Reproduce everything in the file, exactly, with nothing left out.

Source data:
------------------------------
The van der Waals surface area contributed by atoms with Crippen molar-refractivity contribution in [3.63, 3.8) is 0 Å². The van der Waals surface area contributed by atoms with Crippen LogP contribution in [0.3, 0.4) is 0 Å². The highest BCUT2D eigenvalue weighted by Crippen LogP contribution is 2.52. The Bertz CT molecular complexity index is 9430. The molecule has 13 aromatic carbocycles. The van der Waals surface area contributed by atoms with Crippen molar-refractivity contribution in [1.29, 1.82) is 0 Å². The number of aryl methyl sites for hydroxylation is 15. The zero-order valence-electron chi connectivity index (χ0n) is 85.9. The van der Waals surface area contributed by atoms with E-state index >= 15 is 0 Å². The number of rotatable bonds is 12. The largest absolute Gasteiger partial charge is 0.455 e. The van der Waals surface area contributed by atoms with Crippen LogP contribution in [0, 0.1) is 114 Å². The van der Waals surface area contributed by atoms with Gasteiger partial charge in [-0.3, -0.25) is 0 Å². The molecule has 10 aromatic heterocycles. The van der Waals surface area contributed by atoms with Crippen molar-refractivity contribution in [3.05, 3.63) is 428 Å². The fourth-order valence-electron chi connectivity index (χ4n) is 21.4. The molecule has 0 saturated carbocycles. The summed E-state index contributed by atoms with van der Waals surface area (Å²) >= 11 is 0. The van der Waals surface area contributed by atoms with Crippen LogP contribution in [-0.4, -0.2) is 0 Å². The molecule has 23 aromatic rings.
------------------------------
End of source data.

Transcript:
The van der Waals surface area contributed by atoms with Crippen molar-refractivity contribution in [3.63, 3.8) is 0 Å². The van der Waals surface area contributed by atoms with Crippen LogP contribution in [0.3, 0.4) is 0 Å². The highest BCUT2D eigenvalue weighted by Crippen LogP contribution is 2.52. The Bertz CT molecular complexity index is 9430. The molecule has 13 aromatic carbocycles. The van der Waals surface area contributed by atoms with Crippen molar-refractivity contribution in [1.29, 1.82) is 0 Å². The number of aryl methyl sites for hydroxylation is 15. The zero-order valence-electron chi connectivity index (χ0n) is 85.9. The van der Waals surface area contributed by atoms with E-state index >= 15 is 0 Å². The number of rotatable bonds is 12. The largest absolute Gasteiger partial charge is 0.455 e. The van der Waals surface area contributed by atoms with Crippen LogP contribution in [0, 0.1) is 114 Å². The van der Waals surface area contributed by atoms with Gasteiger partial charge in [-0.3, -0.25) is 0 Å². The molecule has 10 aromatic heterocycles. The van der Waals surface area contributed by atoms with Crippen molar-refractivity contribution in [3.05, 3.63) is 428 Å². The fourth-order valence-electron chi connectivity index (χ4n) is 21.4. The molecule has 0 saturated carbocycles. The summed E-state index contributed by atoms with van der Waals surface area (Å²) >= 11 is 0. The van der Waals surface area contributed by atoms with Crippen LogP contribution in [-0.4, -0.2) is 0 Å². The molecule has 23 aromatic rings.